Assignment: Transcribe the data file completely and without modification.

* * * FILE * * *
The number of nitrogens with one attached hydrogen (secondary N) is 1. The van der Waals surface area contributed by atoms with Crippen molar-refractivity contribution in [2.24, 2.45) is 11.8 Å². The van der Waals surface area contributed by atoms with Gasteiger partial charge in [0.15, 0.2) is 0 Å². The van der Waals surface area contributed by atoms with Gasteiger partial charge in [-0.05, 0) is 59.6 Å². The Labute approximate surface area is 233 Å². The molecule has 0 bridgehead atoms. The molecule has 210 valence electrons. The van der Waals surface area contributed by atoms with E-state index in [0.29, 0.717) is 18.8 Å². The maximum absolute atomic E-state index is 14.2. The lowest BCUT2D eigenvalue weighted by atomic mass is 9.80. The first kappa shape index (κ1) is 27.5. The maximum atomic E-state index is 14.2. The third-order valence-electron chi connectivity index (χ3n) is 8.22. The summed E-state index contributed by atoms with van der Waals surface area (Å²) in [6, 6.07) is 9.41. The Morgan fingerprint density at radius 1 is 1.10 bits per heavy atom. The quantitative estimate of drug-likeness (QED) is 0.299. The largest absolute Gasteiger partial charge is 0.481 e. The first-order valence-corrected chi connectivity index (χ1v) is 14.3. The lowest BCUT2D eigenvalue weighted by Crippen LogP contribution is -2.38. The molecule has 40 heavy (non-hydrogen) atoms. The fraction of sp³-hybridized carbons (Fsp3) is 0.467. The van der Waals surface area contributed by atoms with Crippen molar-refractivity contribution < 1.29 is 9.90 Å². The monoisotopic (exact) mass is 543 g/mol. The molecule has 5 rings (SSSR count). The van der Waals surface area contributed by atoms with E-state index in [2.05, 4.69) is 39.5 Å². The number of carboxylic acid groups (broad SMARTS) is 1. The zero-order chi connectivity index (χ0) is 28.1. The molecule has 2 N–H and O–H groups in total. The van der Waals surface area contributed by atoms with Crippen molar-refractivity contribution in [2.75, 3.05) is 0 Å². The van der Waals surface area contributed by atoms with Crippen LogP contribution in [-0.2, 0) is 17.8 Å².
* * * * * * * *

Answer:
The number of nitrogens with one attached hydrogen (secondary N) is 1. The van der Waals surface area contributed by atoms with Crippen molar-refractivity contribution in [2.24, 2.45) is 11.8 Å². The van der Waals surface area contributed by atoms with Gasteiger partial charge in [0.15, 0.2) is 0 Å². The van der Waals surface area contributed by atoms with Gasteiger partial charge in [-0.05, 0) is 59.6 Å². The Labute approximate surface area is 233 Å². The molecule has 0 bridgehead atoms. The molecule has 210 valence electrons. The van der Waals surface area contributed by atoms with E-state index in [0.29, 0.717) is 18.8 Å². The maximum absolute atomic E-state index is 14.2. The lowest BCUT2D eigenvalue weighted by atomic mass is 9.80. The first kappa shape index (κ1) is 27.5. The maximum atomic E-state index is 14.2. The third-order valence-electron chi connectivity index (χ3n) is 8.22. The summed E-state index contributed by atoms with van der Waals surface area (Å²) in [6, 6.07) is 9.41. The Morgan fingerprint density at radius 1 is 1.10 bits per heavy atom. The quantitative estimate of drug-likeness (QED) is 0.299. The largest absolute Gasteiger partial charge is 0.481 e. The first-order valence-corrected chi connectivity index (χ1v) is 14.3. The lowest BCUT2D eigenvalue weighted by Crippen LogP contribution is -2.38. The molecule has 40 heavy (non-hydrogen) atoms. The fraction of sp³-hybridized carbons (Fsp3) is 0.467. The van der Waals surface area contributed by atoms with Crippen molar-refractivity contribution < 1.29 is 9.90 Å². The monoisotopic (exact) mass is 543 g/mol. The molecule has 5 rings (SSSR count). The van der Waals surface area contributed by atoms with E-state index in [2.05, 4.69) is 39.5 Å². The number of carboxylic acid groups (broad SMARTS) is 1. The zero-order chi connectivity index (χ0) is 28.1. The molecule has 2 N–H and O–H groups in total. The van der Waals surface area contributed by atoms with Crippen molar-refractivity contribution in [2.75, 3.05) is 0 Å². The van der Waals surface area contributed by atoms with Crippen LogP contribution in [-0.2, 0) is 17.8 Å².